Oct 28, 2021

How supporting research in Latin America saves lives in Ontario

COVID-19, Research: Infectious diseases & immunopathology
Roberto Melano

“The world is a small place – there are no borders”, says Dr. Roberto Melano, Assistant Professor in the Department of Laboratory Medicine and Pathology in the Temerty Faculty of Medicine, and scientist at Public Health Ontario (PHO).

In his area of expertise, antimicrobial resistance, this is truly the case. If we have learned anything from the COVID-19 pandemic, it is that pathogens can travel easily.

Melano’s lab studies the adaptability of bacteria to new environments and antimicrobials, focusing on the detection and characterization of resistance mechanisms to different antibiotic families in various pathogens.

Having grown up in Argentina, he brought his experience of working in the national reference laboratory in Buenos Aires to Nova Scotia in 2002. He moved to Toronto in 2006 where he joined LMP and PHO, which houses the largest provincial clinical reference microbiology laboratory in Canada.

Melano’s priority is to ensure the safety and health of Ontarians by focussing on resistant bacterial pathogens, but to do so, he must look beyond the use of antibiotics in humans in Canada. “We have to adopt the ‘one health’ approach to antimicrobial resistance,” he explains, “It is bigger than just the immediate environment we live in – the use of antibiotics in animal production, how hospital wastewater is treated and enters the environment containing residue medications and pathogens – we need to look at the environment holistically, and globally.” We may have, for example, banned the use of certain antibiotics in cattle farming in Canada, but many countries have not. With a population that travels globally, Ontarians will often be exposed to pathogens or antibiotic-resistant strains and unwittingly bring them back to the province.

To aid in a global approach to pathogen control, Melano is involved in the Latin American Network for Antimicrobial Resistance Surveillance (ReLAVRA), established by the Pan American Health Organization (PAHO) and the World Health Organization (WHO).

As part of this network, Melano uses his access to, and expertise in, the latest technologies and tools for analyzing bacteria and other microorganisms to support laboratories in Latin American countries. Pre-COVID, scientists were able to come to PHO for training, and Melano and his colleagues would visit various laboratories to help them implement new technologies, something he hopes will start up again soon. He has helped various laboratories implement pipelines for whole genome sequencing (WGS) analysis, characterize certain pathogens with molecular polymerase chain reaction tests (PCR), and understand bioinformatic structures for analysis.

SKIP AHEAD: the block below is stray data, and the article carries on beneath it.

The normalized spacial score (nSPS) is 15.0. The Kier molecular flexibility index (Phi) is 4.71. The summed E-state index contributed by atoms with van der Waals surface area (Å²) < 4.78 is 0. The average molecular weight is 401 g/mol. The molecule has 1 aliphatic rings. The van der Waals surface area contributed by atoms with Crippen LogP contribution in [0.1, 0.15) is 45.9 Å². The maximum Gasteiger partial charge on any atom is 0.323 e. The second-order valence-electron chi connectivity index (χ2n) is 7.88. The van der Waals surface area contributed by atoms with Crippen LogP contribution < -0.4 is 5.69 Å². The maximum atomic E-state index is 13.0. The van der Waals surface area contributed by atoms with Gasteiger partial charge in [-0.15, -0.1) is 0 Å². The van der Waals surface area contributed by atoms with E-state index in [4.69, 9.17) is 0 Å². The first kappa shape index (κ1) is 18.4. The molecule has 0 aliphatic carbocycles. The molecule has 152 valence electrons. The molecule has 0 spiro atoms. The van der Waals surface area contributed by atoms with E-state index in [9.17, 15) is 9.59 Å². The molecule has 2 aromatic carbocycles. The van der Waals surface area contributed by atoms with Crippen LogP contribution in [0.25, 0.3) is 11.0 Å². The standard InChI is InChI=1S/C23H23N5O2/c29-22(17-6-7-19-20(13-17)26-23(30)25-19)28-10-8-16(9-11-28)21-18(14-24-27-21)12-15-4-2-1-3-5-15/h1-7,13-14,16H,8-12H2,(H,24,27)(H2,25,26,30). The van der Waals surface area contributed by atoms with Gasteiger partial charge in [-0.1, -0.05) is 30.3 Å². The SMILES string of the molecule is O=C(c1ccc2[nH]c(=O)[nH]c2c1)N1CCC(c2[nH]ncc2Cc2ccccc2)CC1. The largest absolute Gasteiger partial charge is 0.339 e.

“One of the good things to come out of the COVID pandemic has been the investment in infrastructure to study pathogens”, says Melano, “A lot of laboratories were finally able to obtain the platforms they needed to sequence the SARS-CoV-2 virus in their regions, a methodology that can then be used to study a wider range of pathogens and aid in public health protection”.

“However, a consequence of COVID-19 in many of these countries is the emergence of a new wave of multidrug resistance”, continues Melano, “We’re seeing an international spike due to an increased use of antibiotics to prevent bacterial infections and comorbidities in patients with COVID-19”.

Always seeking to support and implement new methodologies that improve the detection and identification of resistant bacteria for Ontario, Melano can also use this to support Latin America through the work of ReLAVRA. “When I worked in Argentina, we had to do everything without help, I like that I can now provide support to help the whole region.” 

We can only find solutions to antimicrobial resistance and control the spread of pathogens on a global scale – no country can isolate itself from this issue in a world where world-wide travel is so accessible. “Detection is the first step for a treatment of the diseases that pathogens produce. Helping a region to improve their quality of detection means I am indirectly helping all Ontarians.”